The basis of a professional knowledge is information. The concept of legal information/literacy has had wide coverage from different scholars but mostly those who advocate for human rights. There are basically three types of legal information, which include:
Public legal information
The information contained here includes laws that govern relationships between the citizens and the state of those within the state. Examples include criminal legal information and constitutional legal information. This type of information can also be referred to as administrative legal information.
Private legal information
This information governs the relationship between citizens, this includes various relationships people have with one another and rules that determine the rights and duties among themselves. Private legal information basically addresses legal matters concerning rights of citizens and how they are supposed to leave with each other under the law. Examples of this include family legal information, inheritance legal information, business legal information and tort legal information (Okello-Obura, 1998)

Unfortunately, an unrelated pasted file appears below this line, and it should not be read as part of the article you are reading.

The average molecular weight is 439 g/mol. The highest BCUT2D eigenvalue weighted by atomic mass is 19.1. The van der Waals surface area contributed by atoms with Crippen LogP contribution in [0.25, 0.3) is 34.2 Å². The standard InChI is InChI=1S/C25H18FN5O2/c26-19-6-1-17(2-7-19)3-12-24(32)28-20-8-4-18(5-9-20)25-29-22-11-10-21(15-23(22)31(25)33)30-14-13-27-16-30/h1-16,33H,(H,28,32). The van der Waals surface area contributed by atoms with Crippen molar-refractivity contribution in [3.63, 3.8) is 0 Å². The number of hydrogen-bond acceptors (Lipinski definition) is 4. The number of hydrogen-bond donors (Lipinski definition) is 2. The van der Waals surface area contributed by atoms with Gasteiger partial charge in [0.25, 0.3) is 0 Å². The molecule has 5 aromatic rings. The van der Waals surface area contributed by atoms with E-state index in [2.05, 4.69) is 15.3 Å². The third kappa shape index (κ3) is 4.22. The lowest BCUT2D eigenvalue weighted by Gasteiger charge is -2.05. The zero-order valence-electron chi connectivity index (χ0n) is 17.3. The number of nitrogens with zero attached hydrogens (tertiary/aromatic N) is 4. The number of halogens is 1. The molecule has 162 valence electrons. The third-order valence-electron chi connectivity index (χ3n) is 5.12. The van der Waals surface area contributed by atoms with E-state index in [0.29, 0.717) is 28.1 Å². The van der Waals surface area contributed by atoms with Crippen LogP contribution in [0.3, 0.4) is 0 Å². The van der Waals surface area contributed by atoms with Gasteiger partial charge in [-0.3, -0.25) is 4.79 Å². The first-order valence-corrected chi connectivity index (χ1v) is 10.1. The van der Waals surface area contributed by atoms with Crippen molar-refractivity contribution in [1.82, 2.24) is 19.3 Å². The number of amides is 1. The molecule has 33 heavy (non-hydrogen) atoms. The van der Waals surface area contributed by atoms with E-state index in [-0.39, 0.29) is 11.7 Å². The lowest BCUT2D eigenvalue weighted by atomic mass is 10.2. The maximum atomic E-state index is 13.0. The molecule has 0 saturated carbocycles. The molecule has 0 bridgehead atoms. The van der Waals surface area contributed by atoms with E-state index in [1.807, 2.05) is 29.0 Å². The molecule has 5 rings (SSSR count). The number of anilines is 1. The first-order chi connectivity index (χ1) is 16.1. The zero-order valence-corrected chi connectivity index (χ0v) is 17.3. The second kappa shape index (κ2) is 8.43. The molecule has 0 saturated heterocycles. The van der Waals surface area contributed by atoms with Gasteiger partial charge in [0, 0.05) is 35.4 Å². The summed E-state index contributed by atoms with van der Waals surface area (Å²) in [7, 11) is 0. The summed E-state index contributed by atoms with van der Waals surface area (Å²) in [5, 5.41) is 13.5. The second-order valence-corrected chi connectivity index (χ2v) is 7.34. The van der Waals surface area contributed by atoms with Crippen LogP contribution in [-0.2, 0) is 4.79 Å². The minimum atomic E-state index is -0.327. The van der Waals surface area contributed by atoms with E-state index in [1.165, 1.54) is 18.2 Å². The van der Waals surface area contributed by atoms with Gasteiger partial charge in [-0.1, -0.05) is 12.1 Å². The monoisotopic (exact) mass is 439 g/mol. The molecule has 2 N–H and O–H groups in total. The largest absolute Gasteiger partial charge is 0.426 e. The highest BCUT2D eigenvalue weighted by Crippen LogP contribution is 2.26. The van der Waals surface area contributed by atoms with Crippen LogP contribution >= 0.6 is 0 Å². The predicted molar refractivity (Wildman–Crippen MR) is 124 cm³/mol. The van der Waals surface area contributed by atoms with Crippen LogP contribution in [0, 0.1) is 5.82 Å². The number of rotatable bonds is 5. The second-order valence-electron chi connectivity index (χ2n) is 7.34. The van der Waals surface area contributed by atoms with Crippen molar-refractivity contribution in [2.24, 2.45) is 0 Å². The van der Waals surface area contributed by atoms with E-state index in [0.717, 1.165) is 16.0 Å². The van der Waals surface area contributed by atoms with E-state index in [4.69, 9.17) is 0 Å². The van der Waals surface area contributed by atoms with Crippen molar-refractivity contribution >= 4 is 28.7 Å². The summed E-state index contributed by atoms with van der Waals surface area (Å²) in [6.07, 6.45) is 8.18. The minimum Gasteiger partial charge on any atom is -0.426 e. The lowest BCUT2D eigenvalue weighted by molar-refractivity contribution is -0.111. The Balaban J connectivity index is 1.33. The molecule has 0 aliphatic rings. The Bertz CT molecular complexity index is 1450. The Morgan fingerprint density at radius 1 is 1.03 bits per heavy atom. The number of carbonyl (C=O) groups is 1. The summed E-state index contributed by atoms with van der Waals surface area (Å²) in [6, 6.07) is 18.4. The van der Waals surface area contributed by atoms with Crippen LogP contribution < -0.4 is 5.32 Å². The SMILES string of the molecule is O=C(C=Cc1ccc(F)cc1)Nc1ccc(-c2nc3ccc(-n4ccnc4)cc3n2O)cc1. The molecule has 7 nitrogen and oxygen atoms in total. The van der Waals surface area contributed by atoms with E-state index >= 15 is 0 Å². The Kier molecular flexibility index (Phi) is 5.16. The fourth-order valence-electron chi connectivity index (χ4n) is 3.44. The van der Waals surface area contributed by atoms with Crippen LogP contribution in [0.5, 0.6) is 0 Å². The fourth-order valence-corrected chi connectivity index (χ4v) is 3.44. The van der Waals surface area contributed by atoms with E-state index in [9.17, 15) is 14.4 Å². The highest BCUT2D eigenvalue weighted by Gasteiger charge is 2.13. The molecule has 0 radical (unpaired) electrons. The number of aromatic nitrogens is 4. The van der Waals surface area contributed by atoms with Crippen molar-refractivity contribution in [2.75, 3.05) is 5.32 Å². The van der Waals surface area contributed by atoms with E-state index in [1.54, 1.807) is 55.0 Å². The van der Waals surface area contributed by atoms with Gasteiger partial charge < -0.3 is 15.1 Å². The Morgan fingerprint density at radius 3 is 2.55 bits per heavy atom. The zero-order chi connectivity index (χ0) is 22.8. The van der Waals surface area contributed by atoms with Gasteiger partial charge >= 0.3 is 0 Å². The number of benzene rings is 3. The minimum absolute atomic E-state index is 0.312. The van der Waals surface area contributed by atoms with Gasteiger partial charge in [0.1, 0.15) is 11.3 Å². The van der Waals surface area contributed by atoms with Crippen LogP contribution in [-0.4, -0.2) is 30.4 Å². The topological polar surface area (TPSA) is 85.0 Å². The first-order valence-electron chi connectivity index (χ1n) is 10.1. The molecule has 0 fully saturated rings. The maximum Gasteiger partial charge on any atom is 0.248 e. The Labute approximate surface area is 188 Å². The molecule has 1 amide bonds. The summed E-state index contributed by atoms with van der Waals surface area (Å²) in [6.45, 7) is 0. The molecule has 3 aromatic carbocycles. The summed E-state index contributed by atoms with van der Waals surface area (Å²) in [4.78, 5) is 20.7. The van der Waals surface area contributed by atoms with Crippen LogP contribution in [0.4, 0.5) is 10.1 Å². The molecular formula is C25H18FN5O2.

International legal information
As the term suggests, this is information that covers relations among nations within the legal framework outlined by international governing bodies such as the United Nations.
Legal Information Needs and Seeking Behaviour of Lawyers
Information-seeking is important for lawyers, who have access to many dedicated legal information resources. Otike (1997) argues that the legal profession, just like the members of the general public, requires legal information. The scope of each practice determines the specificity of legal information needed for ready reference and research. Lawyers need to understand the law to enable them to perform the various challenges presented to them in life without worrying about going against. Lawyers, for instance, solicitors, seek information in order to assist in solving legal cases and in order to keep abreast of the law (Kidd, 1978). Legal information helps to create awareness of how the law works and how justice is administered.
According to Otike (1997), legal information is basic to all, both lawyers and non-lawyers. Parliament does not enact laws for the exclusive use of lawyers...